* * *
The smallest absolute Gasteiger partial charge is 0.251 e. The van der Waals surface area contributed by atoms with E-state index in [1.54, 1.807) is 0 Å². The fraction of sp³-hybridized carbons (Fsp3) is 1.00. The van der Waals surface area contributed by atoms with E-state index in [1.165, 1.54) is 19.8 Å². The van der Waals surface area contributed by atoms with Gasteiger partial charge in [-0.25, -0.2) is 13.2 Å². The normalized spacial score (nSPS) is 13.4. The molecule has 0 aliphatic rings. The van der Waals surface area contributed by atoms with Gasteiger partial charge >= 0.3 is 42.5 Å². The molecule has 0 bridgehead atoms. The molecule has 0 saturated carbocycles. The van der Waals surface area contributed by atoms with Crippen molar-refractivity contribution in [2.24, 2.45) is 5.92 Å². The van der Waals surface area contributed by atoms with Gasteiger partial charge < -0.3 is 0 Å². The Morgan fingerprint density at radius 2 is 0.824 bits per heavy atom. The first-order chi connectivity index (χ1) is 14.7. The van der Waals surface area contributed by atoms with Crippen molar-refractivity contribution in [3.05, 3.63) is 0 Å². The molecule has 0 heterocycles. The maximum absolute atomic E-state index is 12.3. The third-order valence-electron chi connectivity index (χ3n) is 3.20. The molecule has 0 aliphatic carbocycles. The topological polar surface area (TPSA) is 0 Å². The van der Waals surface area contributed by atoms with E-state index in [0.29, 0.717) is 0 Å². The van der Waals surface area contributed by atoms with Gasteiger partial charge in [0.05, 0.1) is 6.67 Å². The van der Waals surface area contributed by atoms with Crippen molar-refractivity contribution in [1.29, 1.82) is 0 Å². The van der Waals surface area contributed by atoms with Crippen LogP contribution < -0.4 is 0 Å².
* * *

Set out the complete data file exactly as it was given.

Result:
The smallest absolute Gasteiger partial charge is 0.251 e. The van der Waals surface area contributed by atoms with E-state index in [1.54, 1.807) is 0 Å². The fraction of sp³-hybridized carbons (Fsp3) is 1.00. The van der Waals surface area contributed by atoms with E-state index in [1.165, 1.54) is 19.8 Å². The van der Waals surface area contributed by atoms with Gasteiger partial charge in [-0.25, -0.2) is 13.2 Å². The normalized spacial score (nSPS) is 13.4. The molecule has 0 aliphatic rings. The van der Waals surface area contributed by atoms with Gasteiger partial charge >= 0.3 is 42.5 Å². The molecule has 0 bridgehead atoms. The molecule has 0 saturated carbocycles. The van der Waals surface area contributed by atoms with Crippen molar-refractivity contribution in [2.24, 2.45) is 5.92 Å². The van der Waals surface area contributed by atoms with Gasteiger partial charge < -0.3 is 0 Å². The Morgan fingerprint density at radius 2 is 0.824 bits per heavy atom. The first-order chi connectivity index (χ1) is 14.7. The van der Waals surface area contributed by atoms with Crippen molar-refractivity contribution in [3.05, 3.63) is 0 Å². The molecule has 0 heterocycles. The maximum absolute atomic E-state index is 12.3. The third-order valence-electron chi connectivity index (χ3n) is 3.20. The molecule has 0 aliphatic carbocycles. The topological polar surface area (TPSA) is 0 Å². The van der Waals surface area contributed by atoms with E-state index in [0.29, 0.717) is 0 Å². The van der Waals surface area contributed by atoms with Gasteiger partial charge in [0.05, 0.1) is 6.67 Å². The van der Waals surface area contributed by atoms with Crippen molar-refractivity contribution in [1.29, 1.82) is 0 Å². The van der Waals surface area contributed by atoms with Crippen LogP contribution < -0.4 is 0 Å².